De la Torre Brothers' Mural Installed at Cheech
|Einar and James de la Torre, untitled mural for the Cheech, 2022
The Cheech Marin Center for Chicano Art & Culture has installed a 26-ft-high, LED-backlit lenticular mural by brothers Einar and James de la Torre. It will be, it's safe to assume, one of the first things visitors notice.
A lenticular image creates a 3D, motion, or transformation effect as the viewer walks by it. The de la Torre mural represents an Aztec goddess collaged from natural and technological elements. The image contains numerous Easter eggs, including cherubs with Cheech Marin's features.
Andy Warhol pioneered lenticular images in art with a project sponsored by LACMA's Art & Technology program. After seeing Bruce Nauman's holograms, Warhol used what was then cutting-edge technology to create a lenticular mural of 3D daisies behind a curtain of water created by a "rain machine" (itself a precursor of Random International's Rain Room). The Warhol installation appeared at Osaka's Expo 70 and at LACMA in 1971.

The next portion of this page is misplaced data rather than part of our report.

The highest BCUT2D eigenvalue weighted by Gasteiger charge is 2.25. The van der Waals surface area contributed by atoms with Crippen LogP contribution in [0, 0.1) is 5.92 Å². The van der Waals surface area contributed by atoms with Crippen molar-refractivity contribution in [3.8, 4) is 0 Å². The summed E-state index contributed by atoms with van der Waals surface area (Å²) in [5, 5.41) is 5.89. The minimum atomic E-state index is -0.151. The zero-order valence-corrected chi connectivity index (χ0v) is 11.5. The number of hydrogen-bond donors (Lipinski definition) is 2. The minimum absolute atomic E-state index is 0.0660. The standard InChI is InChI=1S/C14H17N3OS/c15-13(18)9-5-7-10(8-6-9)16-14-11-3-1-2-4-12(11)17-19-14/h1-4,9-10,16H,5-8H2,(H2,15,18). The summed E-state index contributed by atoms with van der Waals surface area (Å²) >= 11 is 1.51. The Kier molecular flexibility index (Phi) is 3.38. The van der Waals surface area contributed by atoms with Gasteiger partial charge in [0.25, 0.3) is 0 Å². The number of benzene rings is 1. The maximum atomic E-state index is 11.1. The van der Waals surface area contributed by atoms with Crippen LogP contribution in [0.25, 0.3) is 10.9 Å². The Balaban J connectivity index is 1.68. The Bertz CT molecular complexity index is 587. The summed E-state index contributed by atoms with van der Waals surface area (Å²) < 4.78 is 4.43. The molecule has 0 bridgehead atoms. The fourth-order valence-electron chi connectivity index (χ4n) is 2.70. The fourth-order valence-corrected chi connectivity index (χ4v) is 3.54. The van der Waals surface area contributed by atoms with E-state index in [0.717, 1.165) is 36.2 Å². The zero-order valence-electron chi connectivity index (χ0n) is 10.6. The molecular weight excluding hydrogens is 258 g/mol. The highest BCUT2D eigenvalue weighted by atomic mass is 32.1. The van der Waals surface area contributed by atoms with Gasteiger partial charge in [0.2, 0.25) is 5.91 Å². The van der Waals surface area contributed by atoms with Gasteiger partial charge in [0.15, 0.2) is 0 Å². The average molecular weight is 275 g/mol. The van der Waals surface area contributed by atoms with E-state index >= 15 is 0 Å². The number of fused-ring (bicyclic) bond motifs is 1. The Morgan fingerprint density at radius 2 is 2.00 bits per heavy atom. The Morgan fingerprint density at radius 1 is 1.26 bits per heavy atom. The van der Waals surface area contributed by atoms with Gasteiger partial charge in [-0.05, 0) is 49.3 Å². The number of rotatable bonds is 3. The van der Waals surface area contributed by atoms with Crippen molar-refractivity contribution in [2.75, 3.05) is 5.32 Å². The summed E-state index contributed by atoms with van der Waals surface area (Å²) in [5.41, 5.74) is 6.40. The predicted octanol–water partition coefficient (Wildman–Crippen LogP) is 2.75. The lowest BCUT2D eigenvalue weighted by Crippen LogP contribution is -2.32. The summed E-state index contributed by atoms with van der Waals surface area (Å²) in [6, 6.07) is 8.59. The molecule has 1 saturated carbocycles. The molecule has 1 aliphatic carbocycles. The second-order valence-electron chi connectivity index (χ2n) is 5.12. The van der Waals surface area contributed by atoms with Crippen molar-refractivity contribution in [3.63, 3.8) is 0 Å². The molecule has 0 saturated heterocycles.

|Andy Warhol, Daisy, about 1971. Lenticular print
|Damien Hirst, For the Love of God (lenticular print), 2012
|Mentalgassi, Making the Invisible Visible (Troy Davis), 2010
Since then a handful of prominent artists have created lenticular prints, often leaning into the medium's lowbrow reputation. Street artists implement a low-tech version of the concept to create dissolving images on urban fences.
The Cheech will open June 18, 2022 with a de la Torre Brothers retrospective curated by Selene Preciado.
|de la Torre mural as installed at the Cheech Marin Center, Riverside. Photo by Paula Kiley